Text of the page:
Whether it’s farmed or wild-caught, tracing the journey of seafood all the way to our plates is immensely challenging. Complex supply chains that span multiple countries and dozens of companies make the industry highly opaque and rife with fraud.
Seafood is one of the most traded commodities in the world. In 2020, 178 million tonnes were caught or farmed, according to the FAO. This is set to rise to 202 million tonnes in 2030. Around three billion people worldwide rely on seafood as their primary source of protein.
But one in five fish sold worldwide are caught illegally, which in 2009 was accounted to be worth up to US$23.5 billion every year (approximately $42 billion when adjusted for inflation). The most common form of seafood fraud is to mislabel a lower-value species as a higher-value one. For example, labelling yellowfin tuna as bluefin.
According to a 2021 analysis by the Guardian, nearly 40% of 9,000 seafood products collected globally from restaurants, fishmongers and supermarkets were mislabelled. The analysis looked at 44 seafood studies, including one from 2018 that found the highest rates of mislabelling to be in the UK and Canada (55%), followed by the US (38%).
Calls for full-chain traceability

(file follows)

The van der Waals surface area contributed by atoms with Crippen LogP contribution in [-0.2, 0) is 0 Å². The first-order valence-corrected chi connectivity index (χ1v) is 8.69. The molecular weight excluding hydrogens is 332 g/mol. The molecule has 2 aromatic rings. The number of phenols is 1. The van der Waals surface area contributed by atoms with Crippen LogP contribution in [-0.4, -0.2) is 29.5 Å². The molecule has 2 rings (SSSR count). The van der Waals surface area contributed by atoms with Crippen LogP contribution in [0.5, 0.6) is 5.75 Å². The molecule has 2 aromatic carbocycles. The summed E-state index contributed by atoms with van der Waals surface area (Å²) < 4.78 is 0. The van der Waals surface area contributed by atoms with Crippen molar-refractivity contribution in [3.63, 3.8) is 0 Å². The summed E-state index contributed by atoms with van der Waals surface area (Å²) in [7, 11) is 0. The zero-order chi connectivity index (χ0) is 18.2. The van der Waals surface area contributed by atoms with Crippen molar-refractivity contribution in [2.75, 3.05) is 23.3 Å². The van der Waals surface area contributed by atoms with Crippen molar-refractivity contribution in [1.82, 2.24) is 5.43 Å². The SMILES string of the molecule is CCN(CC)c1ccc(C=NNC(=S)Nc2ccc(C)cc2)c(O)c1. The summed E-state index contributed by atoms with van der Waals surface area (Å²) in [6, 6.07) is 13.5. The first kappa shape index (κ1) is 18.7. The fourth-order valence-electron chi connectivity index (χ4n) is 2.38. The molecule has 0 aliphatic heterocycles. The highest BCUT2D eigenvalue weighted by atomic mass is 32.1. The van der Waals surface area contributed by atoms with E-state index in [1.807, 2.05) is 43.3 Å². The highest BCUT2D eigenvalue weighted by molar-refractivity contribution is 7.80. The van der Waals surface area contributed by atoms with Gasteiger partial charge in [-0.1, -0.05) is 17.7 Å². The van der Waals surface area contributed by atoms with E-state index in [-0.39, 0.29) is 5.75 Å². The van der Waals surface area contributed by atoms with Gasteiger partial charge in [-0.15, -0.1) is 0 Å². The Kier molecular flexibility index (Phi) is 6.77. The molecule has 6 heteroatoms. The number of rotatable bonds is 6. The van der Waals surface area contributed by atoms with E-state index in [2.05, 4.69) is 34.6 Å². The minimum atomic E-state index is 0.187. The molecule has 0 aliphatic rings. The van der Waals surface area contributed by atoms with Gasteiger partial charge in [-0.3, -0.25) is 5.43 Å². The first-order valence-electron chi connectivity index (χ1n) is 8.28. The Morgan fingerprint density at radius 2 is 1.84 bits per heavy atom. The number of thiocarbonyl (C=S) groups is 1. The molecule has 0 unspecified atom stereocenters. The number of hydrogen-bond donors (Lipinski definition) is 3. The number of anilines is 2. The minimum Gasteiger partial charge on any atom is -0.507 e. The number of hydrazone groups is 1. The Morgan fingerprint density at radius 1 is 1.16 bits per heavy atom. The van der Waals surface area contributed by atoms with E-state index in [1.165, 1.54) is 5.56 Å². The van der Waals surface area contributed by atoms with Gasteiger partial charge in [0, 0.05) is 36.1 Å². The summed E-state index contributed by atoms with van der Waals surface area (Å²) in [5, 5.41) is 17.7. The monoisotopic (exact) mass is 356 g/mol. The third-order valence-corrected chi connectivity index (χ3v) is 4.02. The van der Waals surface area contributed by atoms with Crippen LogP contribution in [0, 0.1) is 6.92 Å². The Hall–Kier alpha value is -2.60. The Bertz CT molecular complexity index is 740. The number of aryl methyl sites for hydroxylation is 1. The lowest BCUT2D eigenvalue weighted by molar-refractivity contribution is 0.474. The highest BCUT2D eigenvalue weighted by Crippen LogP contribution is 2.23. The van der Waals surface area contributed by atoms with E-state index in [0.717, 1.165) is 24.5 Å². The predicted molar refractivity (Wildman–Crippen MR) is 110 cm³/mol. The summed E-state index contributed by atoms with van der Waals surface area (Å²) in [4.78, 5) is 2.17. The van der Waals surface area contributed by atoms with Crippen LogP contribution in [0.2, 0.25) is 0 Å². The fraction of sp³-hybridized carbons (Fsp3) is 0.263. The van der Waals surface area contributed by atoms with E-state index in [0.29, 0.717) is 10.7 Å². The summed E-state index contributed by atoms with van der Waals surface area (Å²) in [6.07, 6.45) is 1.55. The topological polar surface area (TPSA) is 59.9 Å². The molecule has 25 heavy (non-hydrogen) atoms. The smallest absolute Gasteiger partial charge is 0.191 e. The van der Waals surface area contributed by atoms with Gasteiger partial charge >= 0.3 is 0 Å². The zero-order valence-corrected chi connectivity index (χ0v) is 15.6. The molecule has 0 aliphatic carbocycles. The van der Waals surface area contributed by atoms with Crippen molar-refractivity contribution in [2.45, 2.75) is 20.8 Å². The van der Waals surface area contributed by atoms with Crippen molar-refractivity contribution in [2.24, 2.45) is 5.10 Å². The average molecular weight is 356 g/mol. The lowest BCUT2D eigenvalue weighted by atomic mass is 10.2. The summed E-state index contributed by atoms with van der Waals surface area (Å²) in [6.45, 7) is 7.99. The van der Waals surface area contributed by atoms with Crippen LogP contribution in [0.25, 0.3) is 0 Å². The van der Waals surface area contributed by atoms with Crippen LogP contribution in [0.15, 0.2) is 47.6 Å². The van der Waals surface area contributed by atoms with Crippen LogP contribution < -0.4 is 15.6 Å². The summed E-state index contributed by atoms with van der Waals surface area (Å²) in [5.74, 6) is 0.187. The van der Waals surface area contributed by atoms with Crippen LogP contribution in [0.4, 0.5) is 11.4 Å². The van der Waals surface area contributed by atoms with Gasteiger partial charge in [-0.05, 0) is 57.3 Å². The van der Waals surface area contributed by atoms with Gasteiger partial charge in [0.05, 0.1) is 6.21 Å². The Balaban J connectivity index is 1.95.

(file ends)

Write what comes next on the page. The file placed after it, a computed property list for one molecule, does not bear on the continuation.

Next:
The seafood industry is facing mounting pressure to adopt full-chain traceability. According to Wendy Banta, “increased transparency equals increased accountability and assurance: being able to trace the origin of seafood products means that claims of sustainability made by companies can actually be verified.” Banta is the head of supply-chain assurance at the Aquaculture Stewardship Council, a non-profit that establishes protocol for sustainably farmed seafood.
The industry is increasingly looking to technology to verify the provenance of seafood and detect whether it has been caught in a sustainable, legal way.
For example, by analysing the natural chemical markers found in the shells, bones and soft tissue of seafood, scientists and regulators can track where a sample has come from.
China Dialogue Ocean asked the scientist Catherine Longo about these technological developments: “The biggest advantages of improvements to forensic methods being used in seafood supply chains is the precision and speed in effectively identifying risks of fraud, which include species substitution or misrepresenting their geographic origin.” Longo is the principal scientist for the Marine Stewardship Council (MSC), a non-profit that sets standards for sustainable fishing worldwide.